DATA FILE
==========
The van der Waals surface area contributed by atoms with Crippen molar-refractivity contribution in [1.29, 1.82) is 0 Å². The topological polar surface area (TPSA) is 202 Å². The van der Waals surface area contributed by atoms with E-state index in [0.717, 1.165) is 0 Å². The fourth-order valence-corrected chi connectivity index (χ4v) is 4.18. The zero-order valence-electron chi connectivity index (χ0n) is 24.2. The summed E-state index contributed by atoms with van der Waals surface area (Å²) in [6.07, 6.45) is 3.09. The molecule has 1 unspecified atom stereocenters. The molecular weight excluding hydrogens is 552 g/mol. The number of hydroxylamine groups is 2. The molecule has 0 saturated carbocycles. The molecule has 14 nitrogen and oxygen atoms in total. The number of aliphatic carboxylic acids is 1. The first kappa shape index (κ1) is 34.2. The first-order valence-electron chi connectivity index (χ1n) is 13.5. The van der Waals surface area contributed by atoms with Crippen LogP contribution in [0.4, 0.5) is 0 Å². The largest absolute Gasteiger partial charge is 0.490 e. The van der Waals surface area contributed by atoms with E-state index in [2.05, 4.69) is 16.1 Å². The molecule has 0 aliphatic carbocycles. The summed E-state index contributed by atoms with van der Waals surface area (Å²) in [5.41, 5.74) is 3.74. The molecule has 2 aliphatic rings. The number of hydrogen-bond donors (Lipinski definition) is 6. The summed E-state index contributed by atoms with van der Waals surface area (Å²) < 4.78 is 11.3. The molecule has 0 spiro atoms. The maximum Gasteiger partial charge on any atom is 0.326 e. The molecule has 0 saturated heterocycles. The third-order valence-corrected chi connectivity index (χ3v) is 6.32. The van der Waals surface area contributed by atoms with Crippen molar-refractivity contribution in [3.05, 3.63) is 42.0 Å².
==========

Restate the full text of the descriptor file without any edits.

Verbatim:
The van der Waals surface area contributed by atoms with Crippen molar-refractivity contribution in [1.29, 1.82) is 0 Å². The topological polar surface area (TPSA) is 202 Å². The van der Waals surface area contributed by atoms with E-state index in [0.717, 1.165) is 0 Å². The fourth-order valence-corrected chi connectivity index (χ4v) is 4.18. The zero-order valence-electron chi connectivity index (χ0n) is 24.2. The summed E-state index contributed by atoms with van der Waals surface area (Å²) in [6.07, 6.45) is 3.09. The molecule has 1 unspecified atom stereocenters. The molecular weight excluding hydrogens is 552 g/mol. The number of hydroxylamine groups is 2. The molecule has 0 saturated carbocycles. The molecule has 14 nitrogen and oxygen atoms in total. The number of aliphatic carboxylic acids is 1. The first kappa shape index (κ1) is 34.2. The first-order valence-electron chi connectivity index (χ1n) is 13.5. The van der Waals surface area contributed by atoms with Crippen LogP contribution in [0.4, 0.5) is 0 Å². The largest absolute Gasteiger partial charge is 0.490 e. The van der Waals surface area contributed by atoms with E-state index in [2.05, 4.69) is 16.1 Å². The molecule has 0 aliphatic carbocycles. The summed E-state index contributed by atoms with van der Waals surface area (Å²) in [5.41, 5.74) is 3.74. The molecule has 2 aliphatic rings. The number of hydrogen-bond donors (Lipinski definition) is 6. The summed E-state index contributed by atoms with van der Waals surface area (Å²) < 4.78 is 11.3. The molecule has 0 spiro atoms. The maximum Gasteiger partial charge on any atom is 0.326 e. The molecule has 0 saturated heterocycles. The third-order valence-corrected chi connectivity index (χ3v) is 6.32. The van der Waals surface area contributed by atoms with Crippen molar-refractivity contribution in [3.05, 3.63) is 42.0 Å².